Review of methods of national prevalence surveys of healthcare-associated infections in 17European countries
Abstract number: P624
Suetens C., Ammon A., Weist K., Sodano L., Monnet D.L.
Objectives: In order to prepare a common protocol for a EU-wide point prevalence survey (PPS) of healthcare-associated infections (NI) in 20102011, a methodological analysis of current national protocols in 17 European countries was carried out.
Methods: Methodological data were extracted from papers, full reports or protocols published in international or national scientific journals, on the internet or from copies obtained from national PPS coordinating centres when not available elsewhere. Keywords used for MEDLINE and Google searches were: prevalence combined with nosocomial, hospital, hospital-acquired and healthcare-associated infections.
Results: The percentage prevalence of HCAI varied from 3.5% to 9.9%. The main differences are summarised in table 1. The first difference concerns the use of different case definitions. Secondly, all criteria of the case definition had to be present on the day of the survey in some studies while in others criteria were looked at for the entire infection episode. The strict application of the criteria was either controlled, e.g. during analysis, or left to the investigators' judgment. Third, included infection types were sometimes limited to the major types only (urinary tract, bloodstream, lower respiratory tract, surgical site infections). Fourth, specific infection types included different subtypes (e.g. exclusion of asymptomatic bacteriuria). Fifth, infections acquired in other hospitals were sometimes included. Finally, large differences existed regarding the workload (patient-based data for all patients, for infected patients only, or aggregated infection and denominator data), type of risk factors, exclusion or not of specific types of departments (e.g. paediatrics), types of hospitals (e.g. long-term care), types of patients (e.g. minimum length of stay), type of investigators (internal vs external) and their training, case finding methods, the use of data sources such as a pharmacy or microbiology database and the type of microbiological data collected during the PPS.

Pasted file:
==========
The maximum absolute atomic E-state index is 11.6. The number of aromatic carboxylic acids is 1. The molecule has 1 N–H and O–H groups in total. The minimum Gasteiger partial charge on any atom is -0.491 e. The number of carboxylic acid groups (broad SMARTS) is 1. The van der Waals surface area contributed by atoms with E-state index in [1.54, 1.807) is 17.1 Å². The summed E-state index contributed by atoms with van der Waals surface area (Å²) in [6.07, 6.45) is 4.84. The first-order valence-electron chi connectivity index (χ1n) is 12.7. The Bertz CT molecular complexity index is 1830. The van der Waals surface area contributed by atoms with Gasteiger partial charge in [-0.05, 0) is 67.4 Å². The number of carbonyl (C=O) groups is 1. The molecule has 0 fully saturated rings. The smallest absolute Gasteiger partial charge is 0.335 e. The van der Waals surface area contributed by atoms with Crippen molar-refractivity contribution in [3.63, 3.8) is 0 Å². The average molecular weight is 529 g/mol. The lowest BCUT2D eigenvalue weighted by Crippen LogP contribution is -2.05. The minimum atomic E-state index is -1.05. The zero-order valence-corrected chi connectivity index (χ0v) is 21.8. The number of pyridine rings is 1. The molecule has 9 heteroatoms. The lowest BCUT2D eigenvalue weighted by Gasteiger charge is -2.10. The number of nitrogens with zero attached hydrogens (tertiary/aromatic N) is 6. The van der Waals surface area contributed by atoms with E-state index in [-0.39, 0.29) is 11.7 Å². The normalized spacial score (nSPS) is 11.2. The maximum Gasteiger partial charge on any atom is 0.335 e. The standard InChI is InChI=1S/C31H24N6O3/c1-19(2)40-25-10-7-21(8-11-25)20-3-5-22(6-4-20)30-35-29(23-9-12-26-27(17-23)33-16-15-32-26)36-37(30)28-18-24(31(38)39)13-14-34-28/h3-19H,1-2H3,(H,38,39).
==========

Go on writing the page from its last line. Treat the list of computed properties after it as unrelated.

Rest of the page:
Conclusions: The European Centre for Disease Prevention and Control (ECDC) plans an EU-wide PPS of NI in order to obtain nationwide data on all types of NI from all EU Member States. The current review however shows that most MS may have to adapt their current national protocol in order to comply with an EU-agreed method including at least common case definitions, comparable case ascertainment and a minimal common dataset for stratified comparisons.
|Session name:||19th European Congress of Clinical Microbiology and Infectious Diseases|
|Location:||Helsinki, Finland, 16 - 19 May 2009|
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